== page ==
But also, when I eat the same meal every day, I do feel a certain hunger for other things after awhile, so I don't disagree about nutrients.

I think we are talking past each other. I was just trying to say that wanting a variety of food, is not a sign of a greedy opulent society.

I've not had to rummage food from dumpsters, but I've been broke & eaten a nutritionally inadequate diet as a result, and I saw what it did to me.

>I think we are talking past each other. I was just trying to say that wanting a variety of food, is not a sign of a greedy opulent society.

I don't disagree at all, I think everyone wants some variety, or at the very least the ability to choose.

It seemed your comment was worded unclearly, which may be why the down votes...

You can't subsist on greens, they're 8 calories a cup (47 grams). You would need to eat thirty pounds a day of lettuce out of your back yard. That's polluted urban soil so it would probably poison you whilst you starved.

I was merely pointing out that probably a few bites of greens (not covered in chemicals, where do you live?) has enough vitamins to stave off scurvy and a host of other nutritional deficiencies... not feed you outright.

Really cheap nutritionally complete diets; potatoes and milk, rice and beans, peanut butter and bread. Note that these are all ~carbohydrates and protein.

You need a degree of fats in your diet for fat soluble vitamins to be included too.

One of my favorite meals is a plain hotdog bun with yellow mustard.

Nostalgia from childhood? Or are you currently not doing very well? There's more places to find help than you can imagine.

Let me know if you stuck, and I can post some resources.

I eat the same 3 meals a day, 5-6 days a week. I spent a couple years refining what meals give me the nutrition I need, with enough energy to code, and help me keep weight off. When I stop this routine, I put on weight fast, so I try to keep jobs that let me work from home and keep my routine. I will meal-prep 4 days at a time, consume those 4 days worth of meals, then have a day where I take my wife out to lunch, buy the groceries for the next 4 days, and skip dinner.

I fully recognize the non-typical nature of this routine, but if you find something that works for you, go with it.

I worked at a startup that tried to optimize the nutrients and micronutrients including synergistic and antagonistic components and it was pretty hard task. A blogpost regarding the recipies and your considerations would be interesting.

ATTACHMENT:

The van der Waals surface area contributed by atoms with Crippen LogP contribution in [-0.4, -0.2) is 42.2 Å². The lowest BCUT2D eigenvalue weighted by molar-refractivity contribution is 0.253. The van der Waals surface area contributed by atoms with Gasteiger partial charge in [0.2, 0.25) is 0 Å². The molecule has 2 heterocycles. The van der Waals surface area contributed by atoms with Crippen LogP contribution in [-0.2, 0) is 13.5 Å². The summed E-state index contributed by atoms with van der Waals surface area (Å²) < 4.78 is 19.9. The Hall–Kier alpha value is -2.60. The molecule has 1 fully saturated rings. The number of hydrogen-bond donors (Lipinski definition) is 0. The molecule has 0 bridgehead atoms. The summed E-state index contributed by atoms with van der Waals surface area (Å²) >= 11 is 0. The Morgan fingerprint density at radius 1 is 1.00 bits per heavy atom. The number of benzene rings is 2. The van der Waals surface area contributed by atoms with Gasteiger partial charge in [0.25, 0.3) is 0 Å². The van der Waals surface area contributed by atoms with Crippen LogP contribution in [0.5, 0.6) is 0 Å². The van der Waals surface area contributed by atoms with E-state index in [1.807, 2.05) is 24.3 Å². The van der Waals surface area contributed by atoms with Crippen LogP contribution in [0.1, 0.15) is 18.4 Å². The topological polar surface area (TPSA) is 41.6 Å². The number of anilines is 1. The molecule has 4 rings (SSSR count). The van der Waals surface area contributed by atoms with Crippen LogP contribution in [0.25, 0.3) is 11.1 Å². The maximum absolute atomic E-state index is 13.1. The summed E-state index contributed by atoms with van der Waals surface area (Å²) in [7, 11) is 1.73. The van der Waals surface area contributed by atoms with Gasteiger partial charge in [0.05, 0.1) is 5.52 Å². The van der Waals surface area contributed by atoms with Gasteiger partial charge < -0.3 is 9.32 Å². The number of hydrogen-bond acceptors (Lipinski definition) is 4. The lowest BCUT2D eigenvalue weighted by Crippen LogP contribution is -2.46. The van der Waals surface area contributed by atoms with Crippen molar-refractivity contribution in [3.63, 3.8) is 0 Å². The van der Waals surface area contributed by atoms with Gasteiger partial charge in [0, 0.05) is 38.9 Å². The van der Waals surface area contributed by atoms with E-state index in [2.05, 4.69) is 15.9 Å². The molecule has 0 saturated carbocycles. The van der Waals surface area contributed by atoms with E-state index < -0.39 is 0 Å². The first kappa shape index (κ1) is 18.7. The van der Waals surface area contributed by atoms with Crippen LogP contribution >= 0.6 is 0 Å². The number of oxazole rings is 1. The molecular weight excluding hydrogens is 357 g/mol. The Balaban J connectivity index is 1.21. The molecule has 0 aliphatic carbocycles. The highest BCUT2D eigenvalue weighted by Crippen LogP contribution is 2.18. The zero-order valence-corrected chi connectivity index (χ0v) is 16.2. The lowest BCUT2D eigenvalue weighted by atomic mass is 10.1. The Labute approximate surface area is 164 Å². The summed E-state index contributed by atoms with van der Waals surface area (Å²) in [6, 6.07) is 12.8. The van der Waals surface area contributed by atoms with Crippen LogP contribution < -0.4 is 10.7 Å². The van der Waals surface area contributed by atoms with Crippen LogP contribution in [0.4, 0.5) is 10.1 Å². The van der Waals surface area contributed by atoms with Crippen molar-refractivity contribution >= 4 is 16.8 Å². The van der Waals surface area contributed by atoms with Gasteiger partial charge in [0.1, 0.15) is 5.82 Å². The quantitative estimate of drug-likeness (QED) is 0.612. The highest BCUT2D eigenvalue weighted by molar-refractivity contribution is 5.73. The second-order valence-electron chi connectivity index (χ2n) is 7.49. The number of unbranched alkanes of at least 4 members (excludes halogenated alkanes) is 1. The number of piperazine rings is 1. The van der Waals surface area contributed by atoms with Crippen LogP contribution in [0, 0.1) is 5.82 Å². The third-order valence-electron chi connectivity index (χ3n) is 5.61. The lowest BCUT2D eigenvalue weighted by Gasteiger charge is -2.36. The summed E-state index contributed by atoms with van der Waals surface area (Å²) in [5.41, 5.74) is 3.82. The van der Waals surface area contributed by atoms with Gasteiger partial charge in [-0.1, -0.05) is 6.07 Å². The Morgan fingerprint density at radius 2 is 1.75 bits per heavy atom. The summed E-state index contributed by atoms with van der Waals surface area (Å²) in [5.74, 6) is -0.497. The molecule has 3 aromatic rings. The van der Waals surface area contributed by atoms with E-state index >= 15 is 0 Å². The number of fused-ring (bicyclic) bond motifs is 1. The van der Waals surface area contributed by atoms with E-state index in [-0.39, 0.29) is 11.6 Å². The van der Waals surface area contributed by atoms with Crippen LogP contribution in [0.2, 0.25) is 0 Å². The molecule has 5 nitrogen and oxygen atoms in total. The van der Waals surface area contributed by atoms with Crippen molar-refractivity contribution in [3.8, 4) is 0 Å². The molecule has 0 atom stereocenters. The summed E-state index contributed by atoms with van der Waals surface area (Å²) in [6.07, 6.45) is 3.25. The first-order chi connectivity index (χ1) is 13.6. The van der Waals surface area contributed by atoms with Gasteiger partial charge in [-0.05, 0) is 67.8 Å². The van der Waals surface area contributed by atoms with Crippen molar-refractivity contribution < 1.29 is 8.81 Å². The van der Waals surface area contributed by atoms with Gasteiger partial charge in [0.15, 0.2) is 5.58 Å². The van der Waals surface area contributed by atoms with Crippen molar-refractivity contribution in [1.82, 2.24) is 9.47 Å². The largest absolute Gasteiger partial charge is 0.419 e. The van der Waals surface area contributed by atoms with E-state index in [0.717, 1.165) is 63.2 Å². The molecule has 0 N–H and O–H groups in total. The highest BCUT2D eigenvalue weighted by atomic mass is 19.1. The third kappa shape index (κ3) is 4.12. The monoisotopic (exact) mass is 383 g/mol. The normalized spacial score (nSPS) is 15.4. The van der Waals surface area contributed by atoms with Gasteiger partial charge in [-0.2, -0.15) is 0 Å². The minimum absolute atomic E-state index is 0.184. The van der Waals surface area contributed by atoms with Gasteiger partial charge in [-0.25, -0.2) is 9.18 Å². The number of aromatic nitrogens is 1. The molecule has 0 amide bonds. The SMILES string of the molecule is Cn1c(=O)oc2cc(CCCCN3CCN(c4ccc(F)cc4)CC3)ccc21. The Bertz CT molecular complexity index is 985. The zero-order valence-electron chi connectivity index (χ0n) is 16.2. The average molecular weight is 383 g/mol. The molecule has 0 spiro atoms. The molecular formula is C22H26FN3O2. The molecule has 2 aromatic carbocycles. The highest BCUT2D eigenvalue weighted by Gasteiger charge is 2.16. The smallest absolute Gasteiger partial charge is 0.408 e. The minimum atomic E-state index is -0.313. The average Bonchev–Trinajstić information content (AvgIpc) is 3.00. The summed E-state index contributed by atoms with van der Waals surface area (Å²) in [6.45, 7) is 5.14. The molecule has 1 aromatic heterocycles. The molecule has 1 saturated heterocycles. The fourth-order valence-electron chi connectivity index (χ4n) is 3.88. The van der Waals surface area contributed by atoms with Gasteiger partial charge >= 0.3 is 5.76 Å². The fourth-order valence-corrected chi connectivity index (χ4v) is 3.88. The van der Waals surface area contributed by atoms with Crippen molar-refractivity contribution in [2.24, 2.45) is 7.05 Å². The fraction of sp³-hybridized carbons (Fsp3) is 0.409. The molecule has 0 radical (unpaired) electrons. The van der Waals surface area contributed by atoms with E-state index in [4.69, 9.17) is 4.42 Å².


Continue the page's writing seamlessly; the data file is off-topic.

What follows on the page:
How do you know that you're getting enough of all the different micronutrients? Humans can eat a deficient diet for a long time and not notice serious side effects, so I'm wondering if you have some kind of good way of figuring out whether the different micronutrient quotas are fulfilled properly.

You are 100% correct. I did get vitamin deficient a few years ago, and worked with doctors to identify the deficiencies and resolve them, and have continued testing to make sure I'm doing OK. This routine is a result of that experience more than anything else. That is also one reason I go out to eat every few days - to get some variety into the mix.

>This routine is a result of that experience more than anything else

And I would just like to add everyone's body is a little different. People may have different level / type of deficiencies, and for me that is Vitamin B. So I guess you cant really have meal that works for you and works for everyone else. It is important for everyone trying this to do it themselves and test it out with your body. Not to mention you get to think about how to cook your favourite food.

I personally did something similar for 6 months, but due to different circumstances I can no longer do meal prep. During that time I had an idea about making a web app that help you select your meal prep. You input foods that you like and loath, input regional location so that we know what you can get and and not, and price range, how much it would cost per meal ( Not everyone is rich and well off ) It will hopefully have a List of Meal prep that you may like, along with instructions and where to buy those ingredients.

Did the resolution involve taking an OTC multivitamin? Please ignore if I'm prying.

I'd be super curious to hear what the 3 meals are.

My opinion as someone who's had extremely restrictive diets in order to lose weight: People overthink this. As you've said, our bodies are pretty good at making due with what they get. Aim for a baseline: protein plus some vegetables, some of which are dark green; and then just occasionally indulging in some cravings will probably cover the rest.